Little Fish is a thief. He stole a hat that belonged to Big Fish, but he thinks it isn’t so bad because the Big Fish will never find him. Plus, the hat is too small for Big Fish. Little Fish isn’t afraid, though. He will swim and swim until he reaches a place where the plants grow tall and thick and Big Fish definitely won’t find him. It doesn’t even matter that Crab saw him, because Crab says he won’t tell Big Fish. Little Fish hides in the tall plants, but guess who has followed him and wants his hat back?
From the illustrations to the text, Klassen is the master of subtlety; he knows how to follow the generally accepted writing rule of show, don’t tell. The illustrations are crafted using a blend of digital art and Chinese Ink, which is also known as india ink or ink wash painting. The muted tones of sepia, charcoal, and pale blues and reds add to the subtlety of the overall piece. The images are flat, but full of texture. Although the two fish and the crab have no mouths, a great deal of expression is visible in the placement and shape of the eyes. Movement of the character is indicated by faint splatters of white that are meant to be bubbles in the water. The darker tones add to a sense of foreboding as the story progresses. “It’s no surprise that the dominant color of the spreads is black. Tough times call for tough picture books” (Publishers Weekly 2012).
In first person point-of-view, Little Fish speaks directly to the reader and is never shy about revealing the awful truth. In a refreshing twist, readers follow the story mostly from the antagonist’s point of view. The text is simple and straight to the point. In fact, this book would be a good choice for a beginning reader who is ready to begin moving up a level. Klassen makes use of repetition, which is an important early literacy device for children and helps build tension as the illustrations reveal the Big Fish opening his eye, squinting in determination, and swimming in hot pursuit of Little Fish.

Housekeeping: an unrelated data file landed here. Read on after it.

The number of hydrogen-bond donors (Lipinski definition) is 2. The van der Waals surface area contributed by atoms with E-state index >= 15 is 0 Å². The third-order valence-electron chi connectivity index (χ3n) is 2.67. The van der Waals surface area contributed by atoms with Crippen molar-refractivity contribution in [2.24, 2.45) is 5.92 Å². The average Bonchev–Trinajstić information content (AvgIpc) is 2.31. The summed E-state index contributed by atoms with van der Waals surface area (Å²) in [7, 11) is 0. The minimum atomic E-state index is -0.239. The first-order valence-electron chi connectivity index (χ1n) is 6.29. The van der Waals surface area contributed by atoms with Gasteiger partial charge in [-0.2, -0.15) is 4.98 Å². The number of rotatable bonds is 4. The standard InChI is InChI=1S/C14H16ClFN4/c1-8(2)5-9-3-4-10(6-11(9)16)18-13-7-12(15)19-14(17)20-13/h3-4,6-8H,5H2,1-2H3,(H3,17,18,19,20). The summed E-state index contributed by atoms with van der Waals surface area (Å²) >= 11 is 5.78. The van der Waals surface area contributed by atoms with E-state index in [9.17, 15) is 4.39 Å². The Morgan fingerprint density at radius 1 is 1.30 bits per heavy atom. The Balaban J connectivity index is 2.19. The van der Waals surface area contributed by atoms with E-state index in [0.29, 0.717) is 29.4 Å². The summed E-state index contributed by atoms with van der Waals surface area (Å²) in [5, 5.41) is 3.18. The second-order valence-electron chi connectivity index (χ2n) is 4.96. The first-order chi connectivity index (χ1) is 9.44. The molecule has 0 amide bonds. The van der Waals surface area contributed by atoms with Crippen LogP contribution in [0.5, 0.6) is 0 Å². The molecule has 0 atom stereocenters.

There is a dark, almost macabre humor that permeates the story. Little Fish is cocky and sure of himself. Kids will giggle when they see him wearing a little, blue hat. The expressive eyes of Big Fish and Crab act as clues in telling children what will happen next, and are amusing in their simplicity. Klassen is never didactic and allows the overall theme and moral to reveal itself through the actions of the the two fish: stealing is wrong and you reap what you sow. The conflict is presented at the onset, tension rises, and the climactic moment when Big Fish watches Little Fish swim into the tall plants leads to a quiet and extremely clever denouement.
Most children ages 4 and up should enjoy the humor in this story, but some may worry about the safety of Little Fish and the eventual outcome. This is a great moment to stop and ask the children why they are worried and how they feel about Little Fish’s actions. Teachers, librarians, and parents can also take this time to discuss alternatives to theft, such as sharing
Jon Klassen is quickly becoming one of my favorite picture book authors and illustrators. I love his spare style, the muted tones (which are somewhat surprising in a picture world of bright, bold colors), and his clever wit. This Is Not My Hat won the 2013 Caldecott Award.
Publishers Weekly. August 2012. Publishers Weekly.com. http://www.publishersweekly.com/978-0-7636-5599-0. Accessed September 8, 2013.